A volcano on Australia's remote, tiny and uninhabited McDonald Island in the Southern Ocean is erupting for the first time since 2001, when lava flows had doubled its size, the government announced Wednesday.
Satellite images detected the volcanic activity on the World Heritage listed sub-Antarctic island 4,100 kilometres (2,540 miles) southwest of Australia, said Environment Minister Ian Campbell.
The volcano lay dormant for 75,000 years before erupting for the first time in 1992, he said.
There have been several eruptions since then, the last in 2001 when satellite images showed the size of the island had doubled from 1.13 to 2.45 square kilometres.
"The McDonald Island volcano is unusual because unlike most oceanic volcanoes, it sits on a submarine plateau, which means its eruptions are not as wild and fiery as some -- instead producing a slow-moving mass of lava that seeps and spreads," Campbell said.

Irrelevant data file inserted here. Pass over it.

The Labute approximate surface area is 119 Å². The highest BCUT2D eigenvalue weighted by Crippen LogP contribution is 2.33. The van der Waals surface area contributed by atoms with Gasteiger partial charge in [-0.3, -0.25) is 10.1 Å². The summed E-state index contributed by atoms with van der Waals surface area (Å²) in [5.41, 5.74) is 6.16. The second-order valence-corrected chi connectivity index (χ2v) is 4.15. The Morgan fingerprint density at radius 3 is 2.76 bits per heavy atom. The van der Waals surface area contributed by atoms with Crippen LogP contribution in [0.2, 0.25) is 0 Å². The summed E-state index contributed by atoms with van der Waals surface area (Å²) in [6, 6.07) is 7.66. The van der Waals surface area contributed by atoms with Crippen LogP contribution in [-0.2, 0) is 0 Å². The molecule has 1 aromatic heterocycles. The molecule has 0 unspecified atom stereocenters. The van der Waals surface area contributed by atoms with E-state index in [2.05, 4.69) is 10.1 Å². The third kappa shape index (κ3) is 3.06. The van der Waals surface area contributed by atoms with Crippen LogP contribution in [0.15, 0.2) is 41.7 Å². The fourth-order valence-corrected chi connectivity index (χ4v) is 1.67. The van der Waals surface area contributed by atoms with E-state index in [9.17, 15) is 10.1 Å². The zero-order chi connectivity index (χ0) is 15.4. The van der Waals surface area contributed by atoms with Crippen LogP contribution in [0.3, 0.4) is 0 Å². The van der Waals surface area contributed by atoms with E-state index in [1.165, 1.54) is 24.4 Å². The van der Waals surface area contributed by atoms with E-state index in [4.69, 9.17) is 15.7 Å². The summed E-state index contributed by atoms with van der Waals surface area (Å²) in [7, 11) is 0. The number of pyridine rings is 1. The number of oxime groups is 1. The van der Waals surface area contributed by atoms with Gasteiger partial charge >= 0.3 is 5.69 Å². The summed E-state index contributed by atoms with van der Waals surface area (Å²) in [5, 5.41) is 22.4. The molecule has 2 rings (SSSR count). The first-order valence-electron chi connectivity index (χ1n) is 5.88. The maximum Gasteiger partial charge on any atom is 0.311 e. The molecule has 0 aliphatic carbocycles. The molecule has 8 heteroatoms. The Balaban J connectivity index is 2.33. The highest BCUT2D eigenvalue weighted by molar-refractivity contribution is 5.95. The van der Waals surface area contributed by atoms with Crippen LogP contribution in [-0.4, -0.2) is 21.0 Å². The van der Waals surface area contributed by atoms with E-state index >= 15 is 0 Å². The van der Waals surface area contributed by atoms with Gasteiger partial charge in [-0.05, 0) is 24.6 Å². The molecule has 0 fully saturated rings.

"Despite the slow-moving nature of the lava, eruptions over the past 13 years have caused startling changes to the island's geography, obliterating some landmarks and creating new ones.
"While people tend to think of volcanoes as destructive, this remarkable natural phenomenon is also productive, creating new land that will make the island more attractive to seabirds, particularly the king penguin."
Campbell said "almost nothing" is known of McDonald Island "because its uninviting terrain and surrounding hazardous seas make it virtually impossible to get ashore."
The island is within the Heard Island and McDonald Islands Marine Reserve, one of the world's biggest at 6,5000 square kilometres.
Heard Island, some 44 kilometres from McDonald Island, also has an active volcano, but it has been quiet for years.
The barren islands, lying in a remote and stormy part of the globe and populated only by large numbers of seal and bird species, were transferred from British administration to Australia in 1947.All rights reserved. © 2005 Agence France-Presse. Sections of the information displayed on this page (dispatches, photographs, logos) are protected by intellectual property rights owned by Agence France-Presse. As a consequence, you may not copy, reproduce, modify, transmit, publish, display or in any way commercially exploit any of the content of this section without the prior written consent of Agence France-Presse.